In view of the progress which has been made in road and air transport, this committee considers that, before any decision is arrived at with respect of standardization of railway gauges, a further inquiry by a competent body should bc made, having special reference to the economic and defence aspects.

Mr Drakeford - Does the Minister consider the Transport Committee to be a competent authority?

Mr McEWEN - No ; but the whole matter has been under consideration hy representatives of all the railways commissioners in Australia since that time, who, in my opinion, are competent authorities.

Mr Drakeford - There has been no advertisement of that fact.

Mr McEWEN - The Transport Committee also recommended, and the conference approved -

That a conference of Ministers of Transport should be held at a date to be agreed upon for the purpose of considering railway and transport matters generally.

That decision, I have no doubt, was made because of the very genuine desire of my predecessor to achieve something definite in this direction, notwithstanding the entire lack of enthusiasm displayed by the representatives of the State governments at that particular time. The Commonwealth Government considered it desirable that the States be consulted regarding the preparation of an agenda for this conference of Ministers for Transport, and, early in 1937, it invited the States to nominate representatives as members of an agenda committee to confer with representatives of the Commonwealth in the preparation of a draft agenda. Meetings of the agenda committee have been held from time to time, and the Commonwealth proposes to invite the State Ministers for Transport to confer with Commonwealth representatives at a conference to be held early next year.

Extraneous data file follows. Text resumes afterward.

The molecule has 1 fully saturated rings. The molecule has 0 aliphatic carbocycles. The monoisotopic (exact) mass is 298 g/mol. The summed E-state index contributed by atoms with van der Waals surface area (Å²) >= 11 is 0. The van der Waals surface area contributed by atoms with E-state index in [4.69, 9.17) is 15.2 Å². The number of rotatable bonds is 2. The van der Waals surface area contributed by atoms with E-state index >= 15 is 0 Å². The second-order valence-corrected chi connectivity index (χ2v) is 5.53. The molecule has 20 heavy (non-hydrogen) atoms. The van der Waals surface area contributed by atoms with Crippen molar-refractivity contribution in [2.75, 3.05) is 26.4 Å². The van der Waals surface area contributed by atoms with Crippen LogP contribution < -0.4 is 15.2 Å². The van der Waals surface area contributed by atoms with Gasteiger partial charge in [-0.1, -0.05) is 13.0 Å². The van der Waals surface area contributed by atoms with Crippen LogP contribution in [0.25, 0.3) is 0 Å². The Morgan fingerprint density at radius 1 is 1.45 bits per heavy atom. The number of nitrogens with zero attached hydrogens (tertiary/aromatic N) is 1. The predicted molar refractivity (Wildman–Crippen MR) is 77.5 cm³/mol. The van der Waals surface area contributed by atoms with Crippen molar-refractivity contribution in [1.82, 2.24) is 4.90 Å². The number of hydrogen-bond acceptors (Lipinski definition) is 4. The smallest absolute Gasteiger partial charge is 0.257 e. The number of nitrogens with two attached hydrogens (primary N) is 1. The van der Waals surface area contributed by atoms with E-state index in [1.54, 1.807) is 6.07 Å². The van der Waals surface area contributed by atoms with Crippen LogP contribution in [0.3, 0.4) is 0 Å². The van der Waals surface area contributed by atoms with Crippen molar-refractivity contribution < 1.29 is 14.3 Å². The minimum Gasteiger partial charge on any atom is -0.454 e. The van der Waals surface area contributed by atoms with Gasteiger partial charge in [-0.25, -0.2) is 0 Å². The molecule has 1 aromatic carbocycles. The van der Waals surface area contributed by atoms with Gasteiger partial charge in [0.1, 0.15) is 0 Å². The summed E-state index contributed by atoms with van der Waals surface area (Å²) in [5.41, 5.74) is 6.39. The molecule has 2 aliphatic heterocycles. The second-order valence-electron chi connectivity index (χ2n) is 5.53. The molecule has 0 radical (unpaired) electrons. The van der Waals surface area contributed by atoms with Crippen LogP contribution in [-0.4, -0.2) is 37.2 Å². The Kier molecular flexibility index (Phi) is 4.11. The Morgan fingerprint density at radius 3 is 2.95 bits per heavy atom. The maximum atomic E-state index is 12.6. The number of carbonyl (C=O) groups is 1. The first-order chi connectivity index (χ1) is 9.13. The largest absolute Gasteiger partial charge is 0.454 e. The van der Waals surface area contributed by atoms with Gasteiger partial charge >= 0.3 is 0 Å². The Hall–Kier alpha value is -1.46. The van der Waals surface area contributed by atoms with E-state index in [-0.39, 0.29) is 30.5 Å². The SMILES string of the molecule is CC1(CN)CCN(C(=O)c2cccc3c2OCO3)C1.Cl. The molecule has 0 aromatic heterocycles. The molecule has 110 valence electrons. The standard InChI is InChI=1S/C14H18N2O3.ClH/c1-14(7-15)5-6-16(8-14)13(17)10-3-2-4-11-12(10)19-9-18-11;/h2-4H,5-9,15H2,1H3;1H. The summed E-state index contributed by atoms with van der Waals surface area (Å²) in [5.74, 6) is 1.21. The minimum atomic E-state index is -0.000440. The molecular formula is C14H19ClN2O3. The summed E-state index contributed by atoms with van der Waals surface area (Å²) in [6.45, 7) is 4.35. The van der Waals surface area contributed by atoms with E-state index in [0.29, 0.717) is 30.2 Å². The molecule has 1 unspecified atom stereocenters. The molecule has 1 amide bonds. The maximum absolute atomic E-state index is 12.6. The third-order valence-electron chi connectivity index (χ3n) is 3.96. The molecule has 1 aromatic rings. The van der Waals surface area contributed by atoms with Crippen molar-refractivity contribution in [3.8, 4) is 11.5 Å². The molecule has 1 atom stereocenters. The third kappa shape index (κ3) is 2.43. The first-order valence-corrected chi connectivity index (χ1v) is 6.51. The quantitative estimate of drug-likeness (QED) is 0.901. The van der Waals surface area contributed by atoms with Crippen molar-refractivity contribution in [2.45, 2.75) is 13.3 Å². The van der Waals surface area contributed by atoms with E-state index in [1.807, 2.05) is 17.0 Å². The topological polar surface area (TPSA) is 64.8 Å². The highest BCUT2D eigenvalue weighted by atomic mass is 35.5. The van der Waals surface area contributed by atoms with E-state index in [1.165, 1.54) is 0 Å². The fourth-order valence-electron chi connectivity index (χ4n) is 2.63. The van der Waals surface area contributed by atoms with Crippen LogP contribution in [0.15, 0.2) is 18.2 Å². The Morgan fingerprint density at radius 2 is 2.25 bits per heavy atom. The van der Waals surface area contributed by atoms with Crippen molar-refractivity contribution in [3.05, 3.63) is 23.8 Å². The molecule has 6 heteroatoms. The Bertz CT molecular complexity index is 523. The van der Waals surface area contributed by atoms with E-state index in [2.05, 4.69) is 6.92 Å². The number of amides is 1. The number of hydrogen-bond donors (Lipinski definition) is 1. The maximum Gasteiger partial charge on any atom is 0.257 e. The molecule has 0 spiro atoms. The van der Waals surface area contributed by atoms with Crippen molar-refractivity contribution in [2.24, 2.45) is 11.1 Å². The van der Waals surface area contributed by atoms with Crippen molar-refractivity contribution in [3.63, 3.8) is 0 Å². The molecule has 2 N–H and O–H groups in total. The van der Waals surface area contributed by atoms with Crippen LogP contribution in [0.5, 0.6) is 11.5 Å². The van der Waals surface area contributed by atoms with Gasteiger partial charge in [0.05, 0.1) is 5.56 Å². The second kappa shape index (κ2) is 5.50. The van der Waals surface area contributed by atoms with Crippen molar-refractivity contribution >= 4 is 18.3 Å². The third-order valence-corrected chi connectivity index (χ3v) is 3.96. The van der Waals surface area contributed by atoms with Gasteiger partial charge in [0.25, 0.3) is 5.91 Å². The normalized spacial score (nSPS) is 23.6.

One subject, if not the most important amongst those to be considered by the conference, will be the standardization of railway gauges in Australia. This was placed on the agenda at the initiative of the Commonwealth and Victoria. That fact, I think, provides a complete answer to the charge levelled by the honorable member for Maribyrnong that this Government and its predecessors have been recreant to their trust in connexion with this issue. It is a live issue at the moment. I hope to be presiding within the next few months at a conference of Ministers of Transport, and I assure the House that if this matter is viewed with the same seriousness by the State Ministers for Transport as it will he regarded by me, we may look forward with confidence to some action being taken in connexion with this vitally important undertaking.

Mr Drakeford - Has the Government considered increasing its quota above the 20 per cent, originally offered ?

Mr McEWEN - That is a matter for discussion by the Minister for Transport. I shall raise no obstacle in that regard.

Mr Drakeford - The matter is one of importance from a defence point of view.

Mr McEWEN - The Minister for Defence will presently have something to say on that aspect. The break of railway gauges is the one thing which, perhaps more than anything else, emphasizes and tends to perpetuate State consciousness, thereby preventing the full realization of Australian nationhood, something we possess in name, but not in fact. I suggest that if we can eliminate this break of gauge we shall take a big step forward towards breaking down State consciousness, and towards removing the evils associated with it. It is not, however, sufficient to eliminate the physical break of gauge if we permit the continuation of the break of gauge on the rate books of the various railway systems. I know that to bring about a complete system of through rating would cause serious loss to at least one State, but I a.m not prepared to accept that as an insuperable barrier to the achievement of the ideal of one gauge and one system of through rating. All Commonwealth governments, irrespective of- party, that have been in power since the royal commission sat on this question in 1921, have been earnest in their desire to achieve a standard railway gauge for Australia. I hope that while I am in office I may be able to contribute something further towards the achievement of this objective, even if I am not able to bring the scheme actually to fulfilment.